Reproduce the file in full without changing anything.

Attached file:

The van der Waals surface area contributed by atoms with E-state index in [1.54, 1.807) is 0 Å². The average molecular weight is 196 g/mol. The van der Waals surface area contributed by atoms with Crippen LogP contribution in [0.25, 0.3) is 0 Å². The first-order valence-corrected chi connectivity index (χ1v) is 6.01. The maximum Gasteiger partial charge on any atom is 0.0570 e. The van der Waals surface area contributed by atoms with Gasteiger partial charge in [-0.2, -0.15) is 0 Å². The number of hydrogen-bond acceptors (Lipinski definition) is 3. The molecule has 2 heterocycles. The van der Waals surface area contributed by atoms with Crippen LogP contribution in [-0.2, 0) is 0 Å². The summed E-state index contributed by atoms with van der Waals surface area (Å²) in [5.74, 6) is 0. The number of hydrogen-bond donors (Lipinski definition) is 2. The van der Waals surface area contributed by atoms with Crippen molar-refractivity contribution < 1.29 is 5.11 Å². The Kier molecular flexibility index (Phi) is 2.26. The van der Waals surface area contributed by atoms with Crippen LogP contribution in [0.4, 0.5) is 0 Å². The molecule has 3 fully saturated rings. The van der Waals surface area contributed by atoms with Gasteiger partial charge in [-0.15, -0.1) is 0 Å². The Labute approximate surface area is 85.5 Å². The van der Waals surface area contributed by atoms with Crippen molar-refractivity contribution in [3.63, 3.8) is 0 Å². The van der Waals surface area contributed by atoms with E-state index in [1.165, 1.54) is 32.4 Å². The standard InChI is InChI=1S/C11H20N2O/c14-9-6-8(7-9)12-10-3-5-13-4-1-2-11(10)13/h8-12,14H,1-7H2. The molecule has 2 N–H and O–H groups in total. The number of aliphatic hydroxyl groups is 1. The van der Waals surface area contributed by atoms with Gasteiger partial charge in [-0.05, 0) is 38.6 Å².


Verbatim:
The van der Waals surface area contributed by atoms with E-state index in [1.54, 1.807) is 0 Å². The average molecular weight is 196 g/mol. The van der Waals surface area contributed by atoms with Crippen LogP contribution in [0.25, 0.3) is 0 Å². The first-order valence-corrected chi connectivity index (χ1v) is 6.01. The maximum Gasteiger partial charge on any atom is 0.0570 e. The van der Waals surface area contributed by atoms with Gasteiger partial charge in [-0.2, -0.15) is 0 Å². The number of hydrogen-bond acceptors (Lipinski definition) is 3. The molecule has 2 heterocycles. The van der Waals surface area contributed by atoms with Crippen LogP contribution in [-0.2, 0) is 0 Å². The summed E-state index contributed by atoms with van der Waals surface area (Å²) in [5.74, 6) is 0. The number of hydrogen-bond donors (Lipinski definition) is 2. The van der Waals surface area contributed by atoms with Crippen molar-refractivity contribution < 1.29 is 5.11 Å². The Kier molecular flexibility index (Phi) is 2.26. The van der Waals surface area contributed by atoms with Crippen LogP contribution in [0.4, 0.5) is 0 Å². The molecule has 3 fully saturated rings. The van der Waals surface area contributed by atoms with Gasteiger partial charge in [-0.15, -0.1) is 0 Å². The Labute approximate surface area is 85.5 Å². The van der Waals surface area contributed by atoms with Crippen molar-refractivity contribution in [3.63, 3.8) is 0 Å². The van der Waals surface area contributed by atoms with E-state index in [1.165, 1.54) is 32.4 Å². The standard InChI is InChI=1S/C11H20N2O/c14-9-6-8(7-9)12-10-3-5-13-4-1-2-11(10)13/h8-12,14H,1-7H2. The molecule has 2 N–H and O–H groups in total. The number of aliphatic hydroxyl groups is 1. The van der Waals surface area contributed by atoms with Gasteiger partial charge in [-0.05, 0) is 38.6 Å².